turbine shaft, operates the control valves to regulate the amount of steam used (this depends upon the speed of the turbine and the amount of electricity reEuired from the generator . "team from the control valves enters the high pressure cylinder of the turbine, where it passes through a ring of stationary blades fiFed to the cylindrical wall. These act as no>>les and direct the steam into a second ring of moving blades mounted on a disc secured to the turbine shaft. This second ring turns the shafts as a result of the force of the steam. The stationary and moving blades together constitute a ?stage% of the turbine and in practice many stages are necessary, so that the cylinder contains a number of rings of stationary blades with rings of moving blades arranged between them. The steam passes through each stage in turn until it reaches the end of the high pressure cylinder and in its passage some of its heat energy is changed into mechanical energy. The steam leaving the high pressure cylinder goes back to the boiler for reheating and returns by a further pipe to the intermediate pressure cylinder. Here it passes through another series of stationary and moving blades. <inally, the steam is taken to the low pressure cylinders, each of which it enters at the center flowing outwards in opposite directions through the rows of turbine blades 5 an arrangement known as double flow 5 to the eFtremities of the cylinder.. +old water from the water source i.e. the 3ihand 3eservoir is circulated through these tubes and as the steam from the turbine passes round them it is rapidly condensed into water condensate. Because water has a much smaller comparative volume than steam, a vacuum is created in the condenser. This allows the steam pressure to reduce down to pressure below that of the normal atmosphere and more energy can be utili>ed. <rom the condenser, the condensate is pumped through low pressure heaters by the eFtraction pump, after which its pressure is raised to boiler pressure by the boiler feed pump. !t is further passed through feed heaters to the economi>er and the boiler for reconversion into steam. The cooling water drawn from the reservoir is returned directly to the source after use. ). *e$9!n%$! "o E e$"+%$! Powe+: The shaft is connected to an alternator%s armature. Thus the armature is rotated and electric current is produced in the stator%s windings. The generated electricity is of order -9,111 volts. The turbine shaft is mechanically coupled to the generator rotor shaft through thrust bearings. The steam rotates the turbine at 2111 rpm thus the rotor of the generator also rotates at 2111 rpm. This speed is necessary to generate electricity at a freEuency of 91 H> with a two pole turbo= generator. The rotor carries the field winding over it. This field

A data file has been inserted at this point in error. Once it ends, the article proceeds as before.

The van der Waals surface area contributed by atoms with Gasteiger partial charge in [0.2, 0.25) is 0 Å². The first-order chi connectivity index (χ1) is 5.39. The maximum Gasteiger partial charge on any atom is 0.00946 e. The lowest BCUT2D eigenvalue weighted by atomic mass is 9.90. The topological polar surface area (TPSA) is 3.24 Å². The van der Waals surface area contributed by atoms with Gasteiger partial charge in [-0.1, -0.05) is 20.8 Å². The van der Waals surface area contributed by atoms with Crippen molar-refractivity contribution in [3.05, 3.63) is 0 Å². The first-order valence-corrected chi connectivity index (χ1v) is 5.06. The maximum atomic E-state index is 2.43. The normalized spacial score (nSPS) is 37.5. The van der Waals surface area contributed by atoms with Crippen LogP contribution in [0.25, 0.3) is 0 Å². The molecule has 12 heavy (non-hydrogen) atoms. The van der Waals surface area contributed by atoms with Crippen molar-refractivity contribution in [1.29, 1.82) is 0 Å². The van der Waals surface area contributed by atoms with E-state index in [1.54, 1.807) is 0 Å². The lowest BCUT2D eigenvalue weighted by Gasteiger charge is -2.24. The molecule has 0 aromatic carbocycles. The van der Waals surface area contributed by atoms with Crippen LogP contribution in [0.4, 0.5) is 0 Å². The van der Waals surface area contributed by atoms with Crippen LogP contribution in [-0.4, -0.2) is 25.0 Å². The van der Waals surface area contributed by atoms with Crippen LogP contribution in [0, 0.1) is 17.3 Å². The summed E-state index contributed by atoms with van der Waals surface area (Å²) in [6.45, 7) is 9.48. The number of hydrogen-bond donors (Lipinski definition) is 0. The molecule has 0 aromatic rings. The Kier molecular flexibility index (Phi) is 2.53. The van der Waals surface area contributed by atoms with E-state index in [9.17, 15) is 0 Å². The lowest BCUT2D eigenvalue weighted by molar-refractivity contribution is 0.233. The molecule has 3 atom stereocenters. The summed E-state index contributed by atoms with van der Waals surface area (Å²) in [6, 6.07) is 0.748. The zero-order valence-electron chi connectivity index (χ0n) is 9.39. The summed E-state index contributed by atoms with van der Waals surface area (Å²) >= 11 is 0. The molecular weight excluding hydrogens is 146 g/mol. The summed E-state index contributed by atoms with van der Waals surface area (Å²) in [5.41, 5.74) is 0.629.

''

winding is eFcited by a G+ eFcitation system. The supply to the eFcitation system is tapped from the unit auFiliary transformer. The fluF generated by this field current cuts the armature coil. The armature coil is star= star connected and is induced with three phase emf. The emf is tapped with the help of slip rings and brushes. This emf is carried over to the generator transformer through a bus duct. The bus duct is voltage transformer grounded.

CHAPTER ) COAL HANDLING PLANT


Every thermal power plant is based on steam produced on the eFpanse of heat energy produced on combustion of fuel. <uels used are coal and fuel oil. +oal is more important as oil is occasionally used. +oal is categorised as follows depending upon fiFed carbon, volatile matter and moisture content8 6nthracite having @:; fiFed carbon Bituminous having ): to @:; fiFed carbon Dignite having 21; fiFed carbon and *eat having 9 to '1; fiFed carbon

+oal from mines is transported to +H* in railway wagons. !t is unloaded in track hoppers. Each pro4ect reEuires transportation of large Euantity of coal mines to the power station site. Each pro4ect is established near coal mine which meets the coal reEuirements for the span of its entire operational life. <or the purpose each plant has 0erry #o=3ound (0#3 rail transportation system. The loading operation of the coal rake takes place while it is moving under the silo at a present speed of 1.@ Jm(hr. the loading time for each wagon is one minute. <or unloading of coal from the wagons an under ground track hopper is provided at the power station end. +H* then normally follows three coal paths8 1. *ath 6 5 from track hoppers to bunkers. '. *ath B 5 from track hoppers to stockyard. ). *ath + 5 from stockyard to bunkers.

'-

Fig ".1: C$P bloc& diagram *ath 6

*ath B

'2

*ath +

Each of the $T*+ pro4ect reEuires transportation of coal from the coal mine to the power station site of the order of 21111 tones per day, for a typical -111 0, station. This need is fulfilled by the transportation of coal from open cast mines through 0#3 (merry go round transportation system for the span of its entire operational life. ).1. ADVANTAGES O( THIS SYSTE*8 '8 High loading enables loading of train Euickly thus achieving high turnover of wagons and reduction in rolling stock reEuirement. -8 Top open railway wagons are loaded with maFimum possible load constantly and accurately 28 "imple loading arrangement at single point avoids the need for a big marshalling yard with cumbersome operational system. The high speed load outstation consists of one or two loading silos the capacities of silos of the $T*+ pro4ect is -)11()111 tones. The run of mine coal is si>ed to -11mm by the primary crushing arrangement at the min. 6 sampling unit suitable for -1mm si>e coal is provided at the feed point of the loading silo to collect sample for Euality analysis. There is an independent closed circuit of railway system used for carrying coal from plant to +.H.*. and vice versa. The coal handling plant is capable to load 2- wagons in an hour. ).'. PROCEDURE O( COAL HANDLING: The typical schematic procedure of coal handling system is given as follows8 '8 The -11mm coal is received at the track hopper if fed to the crusher house to a series of conveyors. !n the crusher house, ) crushers of 91; capacity are provided and these are preferred two crushers of '11; capacity, because of increased reliability and possible higher availability. ')